Credit: Getty Images

Playboy Bunnies

Playboy Bunnies

After his split from his first wife, Millie Williams, the magazine editor had a relationship with girlfriend Barbi Benton and also dated several other Playboy models throughout the majority of his life.

Credit: Central Press/Getty Images

The Mansion

The Mansion

In 1971, Hefner purchased the now-iconic Playboy Mansion in Los Angeles. The notorious 22-room house became widely known for the massive parties he used to throw there in the 1970s.

Credit: Michael Tran/FilmMagic

Wedding Bells

Wedding Bells

The reality star married his second wife, Kimberley Conrad, in 1989, and they had sons Marston and Cooper. The couple separated in 1998 and the Playmate of the Year 1989 moved into a home next to the Playboy Mansion. They didn’t officially divorce until 11 years later in 2010.

Credit: Brad Elterman/Getty Images

Dance With My Father

Dance With My Father

Hefner danced with his firstborn, Christie, who is also the former chairperson and chief executive officer of Playboy Enterprises, at her wedding to lawyer Bill Marovitz in 1995.

Credit: Steve Liss/The LIFE Images Collection/Getty Images

Hollywood Star

Hollywood Star

Hefner was a staple in pop culture, often making cameo appearances on TV shows and in movies. He guest-starred in projects such as The Fresh Prince of Bel-Air, The House Bunny and The Apprentice.  

Credit: Alice S. Hall/NBC/NBCU Photo Bank via Getty Images

His Favorite

His Favorite

Hefner often remained close to his past girlfriends and the models who’ve appeared in the pages of Playboy, including Pamela Anderson. After his passing, the actress posted a tearful video on Instagram, on Thursday, September 28: “I am me because of you. You taught me everything important about freedom and respect. Outside of my family, you were the most important person in my life.”

She added: “You gave me my life. People tell me all the time that I was your favorite. I’m in such deep shock.”

Credit: Michael Bezjian/WireImage

The Girls Next Door

The Girls Next Door

Holly Madison, Kendra Wilkinson and Bridget Marquardt moved into the mansion in 2004, and in 2005 they started filming their E! reality show, The Girls Next Door, about their lives as Hefner’s girlfriends.

Credit: Denise Truscello/WireImage

No. 1 Girlfriend

No. 1 Girlfriend

Madison and Hefner split in 2008 after five years together, and all three girls from The Girls Next Door left the mansion. Madison went on to star in her own spinoff series, Holly’s World. She also wrote a tell-all memoir, titled Down the Rabbit Hole: Curious Adventures and Cautionary Tales of a Former Playboy Bunny, about her life with the Playboy mogul.

Credit: Mathew Imaging/FilmMagic

Kendra on Top

Kendra on Top

Wilkinson maintained a tight bond with Hefner after leaving the mansion and even married Hank Baskett in 2009 at the house, which was featured on her own spinoff show, Kendra on Top. “Hef changed my life,” the Playboy model, 32, told Us Weekly in a statement after his passing. “He made me the person I am today. I couldn’t be more thankful for our friendship and our time together. I will miss him so much but he will be in my heart forever.”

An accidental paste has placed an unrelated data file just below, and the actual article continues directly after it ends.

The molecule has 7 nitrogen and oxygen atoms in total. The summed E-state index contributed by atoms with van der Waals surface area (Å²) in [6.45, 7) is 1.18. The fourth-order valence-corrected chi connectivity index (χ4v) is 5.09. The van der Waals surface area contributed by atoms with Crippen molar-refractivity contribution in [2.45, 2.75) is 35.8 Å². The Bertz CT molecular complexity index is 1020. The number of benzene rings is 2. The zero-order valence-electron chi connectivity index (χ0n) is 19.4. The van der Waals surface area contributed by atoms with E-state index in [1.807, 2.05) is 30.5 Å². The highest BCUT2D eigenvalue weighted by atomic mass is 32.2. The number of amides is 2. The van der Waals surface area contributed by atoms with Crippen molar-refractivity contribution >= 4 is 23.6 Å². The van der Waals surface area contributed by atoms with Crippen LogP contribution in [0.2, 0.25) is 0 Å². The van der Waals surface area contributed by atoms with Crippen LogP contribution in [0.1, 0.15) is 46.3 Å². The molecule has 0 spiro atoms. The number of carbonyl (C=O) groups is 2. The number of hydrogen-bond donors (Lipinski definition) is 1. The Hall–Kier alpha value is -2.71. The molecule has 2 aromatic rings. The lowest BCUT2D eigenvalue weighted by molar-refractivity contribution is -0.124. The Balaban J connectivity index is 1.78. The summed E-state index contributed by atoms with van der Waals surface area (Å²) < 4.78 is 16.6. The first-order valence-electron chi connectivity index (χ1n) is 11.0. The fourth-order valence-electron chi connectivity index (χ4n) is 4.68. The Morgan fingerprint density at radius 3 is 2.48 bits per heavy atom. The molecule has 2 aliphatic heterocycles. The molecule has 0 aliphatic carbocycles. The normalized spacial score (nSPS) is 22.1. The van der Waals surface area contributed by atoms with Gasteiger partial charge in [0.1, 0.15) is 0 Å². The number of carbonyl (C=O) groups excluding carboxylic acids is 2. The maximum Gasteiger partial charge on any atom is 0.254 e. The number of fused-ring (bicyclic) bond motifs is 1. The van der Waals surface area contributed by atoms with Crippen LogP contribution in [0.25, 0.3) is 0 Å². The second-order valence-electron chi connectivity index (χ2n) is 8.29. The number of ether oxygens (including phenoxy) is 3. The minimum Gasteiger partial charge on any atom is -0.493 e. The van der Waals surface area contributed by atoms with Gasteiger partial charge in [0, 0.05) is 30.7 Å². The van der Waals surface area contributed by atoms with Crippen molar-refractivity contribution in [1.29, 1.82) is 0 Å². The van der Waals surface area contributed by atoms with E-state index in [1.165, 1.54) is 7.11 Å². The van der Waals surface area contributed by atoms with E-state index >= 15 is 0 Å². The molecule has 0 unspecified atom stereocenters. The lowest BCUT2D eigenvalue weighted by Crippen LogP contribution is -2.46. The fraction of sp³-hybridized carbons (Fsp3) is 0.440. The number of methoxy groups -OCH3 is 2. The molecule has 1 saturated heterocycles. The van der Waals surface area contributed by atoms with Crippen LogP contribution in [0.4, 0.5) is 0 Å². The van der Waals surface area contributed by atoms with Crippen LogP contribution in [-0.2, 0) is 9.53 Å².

Credit: Chris Haston/NBC/NBCU Photo Bank via Getty Images

Casablanca

Casablanca

Hefner had a timeless birthday tradition through the years. To celebrate his April 9 birthday, the Playboy founder hosted a Casablanca-themed bash for his family and friends every year.

Casablanca is my all time favorite film and we watch that movie and then gather in the dining room, which we have transformed into Rick’s Café Américain and we have Champagne and caviar by candlelight,” Hugh told Us in 2011 of the tradition. “It’s a very romantic evening. Everyone dresses up in the style of the 1940s, similar to the movie.”

Credit: Hulton Archive/Getty Images

Still Present

Still Present

Hefner continued to make appearances at Playboy events, including the Playboy’s 2013 Playmate Of The Year luncheon, with his youngest son, Cooper, in May 2013.

Credit: Christopher Polk/Getty Images for Playboy

Forever Love

Forever Love

The Playboy mogul proposed to girlfriend Crystal Harris on Christmas Eve 2010, and the pair went on to tie the knot on New Year’s Eve 2012. Their nuptials came after Harris’ controversial decision to call off their wedding in June 2011, just five days prior to their big day.

“I tried marriage twice before but there’s no comparison,” Hugh told Us Weeklyin 2014 of his marriage to Harris, who was 60 years younger. “This is the real deal. And to find true love at this age? It’s remarkable.”

Credit: Ethan Miller/WireImage

A Legacy

A Legacy

Not only did Hefner create an empire with Playboy, but he also used his fame and fortune for the good of the community. He was known for his humanitarian and charity work through the years, helping restore the iconic Hollywood sign twice, and donated millions of dollars to the UCLA Film & Television Archive and the USC School of Cinematic Arts.